5 Jump lists. When I first saw a jump list, I'll admit it, I thought it was stupid. After using them a bit, I've changed my mind -- they can be pretty helpful. Right-click a taskbar button, and a jump list will show you common actions such as opening a new tab in IE8. You could even add your favorite Web sites to your IE8 jump list and, with a click, jump to a site. It may only save you a few seconds, but time is money, right? In an enterprise, those seconds add up over thousands of users.

6. Live download for applications. While Internet Explorer and Media Player are still included with Windows, some applications now require a download. You can download Windows Live Call, Windows Live Family Safety, Windows Live Mail, Windows Live Messenger, Windows Live Movie Maker, Windows Live Photo Gallery, and Windows Live Writer all from the Windows Live download site. Personally I don't use these applications in Windows Vista, so I like the idea that I don't have to install them on a new Windows 7 machine. And yet I can grab them if I want them. For example, one item you may need to download is Family Safety because Parental Controls no longer include the ability to block Web sites or track your child's activity.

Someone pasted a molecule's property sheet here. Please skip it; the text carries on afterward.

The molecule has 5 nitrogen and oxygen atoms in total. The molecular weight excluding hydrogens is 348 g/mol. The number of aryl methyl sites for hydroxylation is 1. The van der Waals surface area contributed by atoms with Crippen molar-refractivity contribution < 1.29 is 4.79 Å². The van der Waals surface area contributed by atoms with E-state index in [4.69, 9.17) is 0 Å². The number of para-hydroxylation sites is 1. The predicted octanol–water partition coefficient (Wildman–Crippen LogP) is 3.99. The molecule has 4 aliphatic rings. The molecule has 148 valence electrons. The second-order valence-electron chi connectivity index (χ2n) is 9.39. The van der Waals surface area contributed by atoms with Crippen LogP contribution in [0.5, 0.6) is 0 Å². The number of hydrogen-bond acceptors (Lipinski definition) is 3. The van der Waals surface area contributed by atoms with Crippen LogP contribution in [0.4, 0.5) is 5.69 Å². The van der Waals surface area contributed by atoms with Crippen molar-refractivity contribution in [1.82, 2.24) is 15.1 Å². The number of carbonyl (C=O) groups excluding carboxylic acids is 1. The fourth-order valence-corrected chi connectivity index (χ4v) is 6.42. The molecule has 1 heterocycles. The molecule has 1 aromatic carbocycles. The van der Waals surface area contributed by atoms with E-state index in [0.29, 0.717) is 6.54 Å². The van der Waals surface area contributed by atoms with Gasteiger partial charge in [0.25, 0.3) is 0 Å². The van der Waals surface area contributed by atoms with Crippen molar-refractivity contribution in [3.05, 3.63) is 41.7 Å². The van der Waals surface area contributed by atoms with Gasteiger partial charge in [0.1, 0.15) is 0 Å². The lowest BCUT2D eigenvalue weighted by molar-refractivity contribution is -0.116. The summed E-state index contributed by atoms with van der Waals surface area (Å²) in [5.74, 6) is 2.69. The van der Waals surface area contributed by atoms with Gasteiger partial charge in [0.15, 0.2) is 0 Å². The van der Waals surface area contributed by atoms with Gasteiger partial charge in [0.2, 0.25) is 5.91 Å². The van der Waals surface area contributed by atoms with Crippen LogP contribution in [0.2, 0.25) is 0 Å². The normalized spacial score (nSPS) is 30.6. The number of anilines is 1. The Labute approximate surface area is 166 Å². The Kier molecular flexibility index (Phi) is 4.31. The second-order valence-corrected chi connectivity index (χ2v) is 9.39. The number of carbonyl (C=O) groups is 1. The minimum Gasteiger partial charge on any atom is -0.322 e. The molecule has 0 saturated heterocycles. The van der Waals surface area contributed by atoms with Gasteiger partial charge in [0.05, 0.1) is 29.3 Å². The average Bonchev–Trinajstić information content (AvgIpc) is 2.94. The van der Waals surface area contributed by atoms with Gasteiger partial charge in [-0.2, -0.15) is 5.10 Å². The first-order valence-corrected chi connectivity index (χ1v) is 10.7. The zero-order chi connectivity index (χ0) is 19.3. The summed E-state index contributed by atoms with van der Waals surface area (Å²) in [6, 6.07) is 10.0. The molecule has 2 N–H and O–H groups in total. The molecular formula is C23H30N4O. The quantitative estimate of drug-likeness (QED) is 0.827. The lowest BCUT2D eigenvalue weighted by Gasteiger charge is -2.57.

7. Energy-efficiency improvements. One of the most active topics in the industry is energy efficiency. Sure, we all want our systems to run faster and appear more powerful, but not use more power in the process. Go green? Absolutely -- but maintain the same and better speed. So the engineers for Windows 7 have been very focused on doing just that: reducing the power consumption and environmental impact. Windows 7 is designed toward that end by building on the energy-saving features already existing in previous OS builds like Vista with its Power Options, which reduces power consumption when the system is idle, and Shutdown options that allow the system to go into "sleep" mode. Windows 7 focuses on both reduction of idle power consumption and supporting new device power modes. Read more about it on the MSDN blog.